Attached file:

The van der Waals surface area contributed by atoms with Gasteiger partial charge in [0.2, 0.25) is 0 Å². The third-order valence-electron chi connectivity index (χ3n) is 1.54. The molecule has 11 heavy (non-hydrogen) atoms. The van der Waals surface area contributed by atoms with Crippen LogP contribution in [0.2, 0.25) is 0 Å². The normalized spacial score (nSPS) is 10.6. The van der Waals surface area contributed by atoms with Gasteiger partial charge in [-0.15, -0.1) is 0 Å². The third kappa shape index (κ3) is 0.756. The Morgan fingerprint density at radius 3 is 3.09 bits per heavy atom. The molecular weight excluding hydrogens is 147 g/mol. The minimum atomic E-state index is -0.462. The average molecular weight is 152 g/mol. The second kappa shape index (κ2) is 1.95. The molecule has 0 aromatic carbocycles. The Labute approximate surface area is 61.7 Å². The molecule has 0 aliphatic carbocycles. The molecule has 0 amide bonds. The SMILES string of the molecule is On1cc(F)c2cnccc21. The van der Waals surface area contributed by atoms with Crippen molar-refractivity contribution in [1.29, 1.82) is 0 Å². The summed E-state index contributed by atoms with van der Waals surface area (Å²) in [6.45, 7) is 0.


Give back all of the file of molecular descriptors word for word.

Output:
The van der Waals surface area contributed by atoms with Gasteiger partial charge in [0.2, 0.25) is 0 Å². The third-order valence-electron chi connectivity index (χ3n) is 1.54. The molecule has 11 heavy (non-hydrogen) atoms. The van der Waals surface area contributed by atoms with Crippen LogP contribution in [0.2, 0.25) is 0 Å². The normalized spacial score (nSPS) is 10.6. The van der Waals surface area contributed by atoms with Gasteiger partial charge in [-0.15, -0.1) is 0 Å². The third kappa shape index (κ3) is 0.756. The Morgan fingerprint density at radius 3 is 3.09 bits per heavy atom. The molecular weight excluding hydrogens is 147 g/mol. The minimum atomic E-state index is -0.462. The average molecular weight is 152 g/mol. The second kappa shape index (κ2) is 1.95. The molecule has 0 aromatic carbocycles. The Labute approximate surface area is 61.7 Å². The molecule has 0 aliphatic carbocycles. The molecule has 0 amide bonds. The SMILES string of the molecule is On1cc(F)c2cnccc21. The van der Waals surface area contributed by atoms with Crippen molar-refractivity contribution in [1.29, 1.82) is 0 Å². The summed E-state index contributed by atoms with van der Waals surface area (Å²) in [6.45, 7) is 0.